Love Your Enemies


I was reading a book about the parables the other day, and a statement by the author struck me – not because I didn’t know it, but because I realized that it had ceased to be revolutionary for me: “Only Jesus insists on loving the enemy … He may be the only person in antiquity to have given this instruction.” The author is a Jewish New Testament scholar, and perhaps it was the fact that she isn’t a Christian that made the truth of her statement sink in a little more deeply.

Our post-Christian culture forgets, amidst the shouts of Love Wins and the calls for “tolerance,” that Christianity is to thank for the idea that we are supposed to love everyone. Our post-Christian culture has also forgotten what that loving truly entails. Perhaps it’s because we Christians have also forgotten both of those things.

Love is the Cross. It is not a love that allows everyone to do whatever they want, but a call to repentance and then a willingness to suffer and die for the unrepentant. It is a cry of the Beloved who wants His love returned, but submits to the blows of a love rejected.

We have forgotten how to love and we have forgotten how to dialogue. We have gotten very good at shouting and very bad at listening.

Friendships like the one shared between G. K. Chesterton and George Bernard Shaw are markedly absent in today’s climate. The two men disagreed about politics, religion, and pretty much everything under the sun. But after their fiery debates, they shared dinner together. Why? Not because they didn’t believe what they said on the debate stage. Not because they didn’t think the other person was wrong. But because they were friends. They didn’t approve of each other’s views and they didn’t mince words to show this. But they also recognized the goodness in each other. “Mr. Shaw is a living in a comparatively Pagan world,” Chesterton once said. “He is something of a pagan himself and like many other pagans, he is a very fine man.” They respected each other. Indeed, they loved each other. Friendship and love do not mean condoning faults and ignoring sins, but to see each other as men made in the image and likeness of God.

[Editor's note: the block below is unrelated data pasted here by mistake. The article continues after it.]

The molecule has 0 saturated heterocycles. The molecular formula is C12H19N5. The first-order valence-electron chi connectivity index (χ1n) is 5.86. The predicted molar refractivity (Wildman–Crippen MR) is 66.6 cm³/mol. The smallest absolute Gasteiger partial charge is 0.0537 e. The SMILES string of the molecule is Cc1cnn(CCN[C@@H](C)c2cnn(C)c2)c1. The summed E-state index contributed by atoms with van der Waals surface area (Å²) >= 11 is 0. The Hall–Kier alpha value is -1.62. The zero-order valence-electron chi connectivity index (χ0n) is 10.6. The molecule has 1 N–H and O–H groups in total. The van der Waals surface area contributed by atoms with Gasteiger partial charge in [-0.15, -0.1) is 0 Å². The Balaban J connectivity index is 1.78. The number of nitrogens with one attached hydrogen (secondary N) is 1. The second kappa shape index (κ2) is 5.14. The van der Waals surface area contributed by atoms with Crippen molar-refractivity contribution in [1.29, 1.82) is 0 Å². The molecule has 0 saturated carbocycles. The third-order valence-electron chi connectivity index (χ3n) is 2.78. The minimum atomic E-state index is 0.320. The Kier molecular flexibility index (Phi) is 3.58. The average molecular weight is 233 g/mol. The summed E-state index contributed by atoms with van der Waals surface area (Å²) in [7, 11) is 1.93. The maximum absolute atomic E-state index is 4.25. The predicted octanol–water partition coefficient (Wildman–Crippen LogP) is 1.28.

We have lost the ability to talk to people as if they were people and not ideologies. We want to put everyone in nice tidy boxes with labels and assumptions. As a result, we have not only lost our ability to understand the other, we have lost our ability to love them.

People like to point out that Jesus ate with tax collectors and sinners, and it’s usually in a context where they want to try to tell themselves that Jesus didn’t care about sin or morality (ignoring his constant call to repentance and to “go and sin no more”). We can’t forget that He also ate with the scribes and the Pharisees. Rather than putting people in boxes marked “liberal” and “conservative” and rejecting one or the other (or both), he sought people out as people made in His image, and He loved them. This love meant calling them out when he saw them sinning, unafraid to make judgments on their actions, and always calling them to leave their sin behind and come to friendship with Him. But sometimes it also simply meant sharing a meal with them.

I don’t know how we will ever convert the world if we’re not willing to eat with them.

When we hear the words of the Gospel this Sunday, let us attempt to hear them fresh, as if for the first time. What Christ is calling us to is radical love. It is easy to love those who love us. It’s easy to call out sinners for their sin. But in this era of divisiveness and bitterness, are we truly answering the call of Christ? It’s not just about Jews accepting Samaritans, or even Christ forgiving those who killed him. It’s about us sharing dinner with someone who voted for a different presidential candidate. It’s about us doing a good deed for someone regardless of their sexual preference or their views on our religion.

Love your enemies and pray for those who persecute you. It’s not a trite saying to be painted on wood and hung in our kitchen. It’s a radical call that would change civilization… and should continue to do so today.


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About the Author

Joannie Watson

Joan Watson was born and raised in Lafayette, Indiana, but college and graduate school took her to Virginia, Ohio, and Rome. After graduating from Christendom College with a B.A. in History and Franciscan University with a M.A. in Theology, she moved to Nashville, Tennessee to be part of the explosion of Catholic culture in the middle of the Bible Belt.

She has been blessed to work for Dr. Scott Hahn at the St. Paul Center for Biblical Theology and the Dominican Sisters of St. Cecilia at Aquinas College. She is presently the Director of Adult Formation for the Diocese of Nashville. When she’s not testing the culinary exploits of new restaurants or catching up on the latest BBC miniseries, she’s FaceTiming with her eight nephews and nieces and enjoying her role as coolest aunt. She likes gelato, bourbon, and the color orange.

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